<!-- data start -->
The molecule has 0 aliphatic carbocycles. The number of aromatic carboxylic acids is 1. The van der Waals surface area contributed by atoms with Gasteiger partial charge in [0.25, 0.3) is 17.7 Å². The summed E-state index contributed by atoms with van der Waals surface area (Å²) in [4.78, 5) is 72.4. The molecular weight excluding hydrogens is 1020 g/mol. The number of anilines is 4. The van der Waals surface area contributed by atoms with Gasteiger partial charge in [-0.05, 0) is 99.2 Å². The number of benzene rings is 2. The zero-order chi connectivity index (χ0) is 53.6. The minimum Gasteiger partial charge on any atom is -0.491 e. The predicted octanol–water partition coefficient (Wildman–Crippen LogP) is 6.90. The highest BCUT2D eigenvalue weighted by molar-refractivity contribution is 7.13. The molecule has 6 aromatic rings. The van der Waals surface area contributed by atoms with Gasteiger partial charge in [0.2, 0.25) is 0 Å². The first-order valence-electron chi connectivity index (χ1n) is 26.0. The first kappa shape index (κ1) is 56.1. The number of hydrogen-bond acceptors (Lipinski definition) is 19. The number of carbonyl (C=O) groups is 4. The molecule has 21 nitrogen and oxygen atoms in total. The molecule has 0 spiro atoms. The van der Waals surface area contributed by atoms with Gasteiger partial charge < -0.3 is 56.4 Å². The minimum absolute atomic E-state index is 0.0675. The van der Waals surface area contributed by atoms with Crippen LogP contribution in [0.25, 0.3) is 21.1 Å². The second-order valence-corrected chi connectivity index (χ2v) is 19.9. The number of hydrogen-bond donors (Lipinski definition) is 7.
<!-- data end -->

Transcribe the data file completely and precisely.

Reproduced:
The molecule has 0 aliphatic carbocycles. The number of aromatic carboxylic acids is 1. The van der Waals surface area contributed by atoms with Gasteiger partial charge in [0.25, 0.3) is 17.7 Å². The summed E-state index contributed by atoms with van der Waals surface area (Å²) in [4.78, 5) is 72.4. The molecular weight excluding hydrogens is 1020 g/mol. The number of anilines is 4. The van der Waals surface area contributed by atoms with Gasteiger partial charge in [-0.05, 0) is 99.2 Å². The number of benzene rings is 2. The zero-order chi connectivity index (χ0) is 53.6. The minimum Gasteiger partial charge on any atom is -0.491 e. The predicted octanol–water partition coefficient (Wildman–Crippen LogP) is 6.90. The highest BCUT2D eigenvalue weighted by molar-refractivity contribution is 7.13. The molecule has 6 aromatic rings. The van der Waals surface area contributed by atoms with Gasteiger partial charge in [0.2, 0.25) is 0 Å². The first-order valence-electron chi connectivity index (χ1n) is 26.0. The first kappa shape index (κ1) is 56.1. The number of hydrogen-bond acceptors (Lipinski definition) is 19. The number of carbonyl (C=O) groups is 4. The molecule has 21 nitrogen and oxygen atoms in total. The molecule has 0 spiro atoms. The van der Waals surface area contributed by atoms with Gasteiger partial charge < -0.3 is 56.4 Å². The minimum absolute atomic E-state index is 0.0675. The van der Waals surface area contributed by atoms with Crippen LogP contribution in [0.25, 0.3) is 21.1 Å². The second-order valence-corrected chi connectivity index (χ2v) is 19.9. The number of hydrogen-bond donors (Lipinski definition) is 7.